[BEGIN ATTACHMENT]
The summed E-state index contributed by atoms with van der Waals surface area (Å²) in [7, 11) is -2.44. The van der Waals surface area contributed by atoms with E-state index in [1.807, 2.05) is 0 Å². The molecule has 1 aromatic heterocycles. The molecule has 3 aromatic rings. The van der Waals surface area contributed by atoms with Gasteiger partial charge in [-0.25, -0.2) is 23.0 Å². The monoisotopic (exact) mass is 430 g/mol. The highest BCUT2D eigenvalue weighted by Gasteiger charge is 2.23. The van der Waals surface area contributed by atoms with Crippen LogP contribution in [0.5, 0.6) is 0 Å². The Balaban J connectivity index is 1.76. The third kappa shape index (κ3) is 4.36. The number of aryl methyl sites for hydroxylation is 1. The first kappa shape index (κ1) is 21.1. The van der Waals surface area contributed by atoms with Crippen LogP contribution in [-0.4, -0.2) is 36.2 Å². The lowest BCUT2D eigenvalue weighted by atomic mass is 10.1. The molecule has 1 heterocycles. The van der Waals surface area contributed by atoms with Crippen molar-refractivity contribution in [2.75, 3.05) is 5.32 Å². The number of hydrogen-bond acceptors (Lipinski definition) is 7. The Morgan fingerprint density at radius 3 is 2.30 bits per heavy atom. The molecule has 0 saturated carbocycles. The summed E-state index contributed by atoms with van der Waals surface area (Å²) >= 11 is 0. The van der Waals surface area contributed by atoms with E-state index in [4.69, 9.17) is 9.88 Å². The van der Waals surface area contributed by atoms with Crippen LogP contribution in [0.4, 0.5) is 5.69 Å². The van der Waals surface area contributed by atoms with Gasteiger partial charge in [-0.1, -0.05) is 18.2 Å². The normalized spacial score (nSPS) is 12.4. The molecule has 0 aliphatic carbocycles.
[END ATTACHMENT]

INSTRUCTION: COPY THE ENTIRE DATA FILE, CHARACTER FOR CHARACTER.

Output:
The summed E-state index contributed by atoms with van der Waals surface area (Å²) in [7, 11) is -2.44. The van der Waals surface area contributed by atoms with E-state index in [1.807, 2.05) is 0 Å². The molecule has 1 aromatic heterocycles. The molecule has 3 aromatic rings. The van der Waals surface area contributed by atoms with Gasteiger partial charge in [-0.25, -0.2) is 23.0 Å². The monoisotopic (exact) mass is 430 g/mol. The highest BCUT2D eigenvalue weighted by Gasteiger charge is 2.23. The van der Waals surface area contributed by atoms with Crippen LogP contribution in [0.5, 0.6) is 0 Å². The Balaban J connectivity index is 1.76. The third kappa shape index (κ3) is 4.36. The number of aryl methyl sites for hydroxylation is 1. The first kappa shape index (κ1) is 21.1. The van der Waals surface area contributed by atoms with Crippen LogP contribution in [-0.4, -0.2) is 36.2 Å². The lowest BCUT2D eigenvalue weighted by atomic mass is 10.1. The molecule has 1 heterocycles. The van der Waals surface area contributed by atoms with Crippen molar-refractivity contribution in [2.75, 3.05) is 5.32 Å². The number of hydrogen-bond acceptors (Lipinski definition) is 7. The Morgan fingerprint density at radius 3 is 2.30 bits per heavy atom. The molecule has 0 saturated carbocycles. The summed E-state index contributed by atoms with van der Waals surface area (Å²) >= 11 is 0. The van der Waals surface area contributed by atoms with E-state index in [4.69, 9.17) is 9.88 Å². The van der Waals surface area contributed by atoms with Crippen LogP contribution in [0.4, 0.5) is 5.69 Å². The van der Waals surface area contributed by atoms with Gasteiger partial charge in [-0.1, -0.05) is 18.2 Å². The normalized spacial score (nSPS) is 12.4. The molecule has 0 aliphatic carbocycles.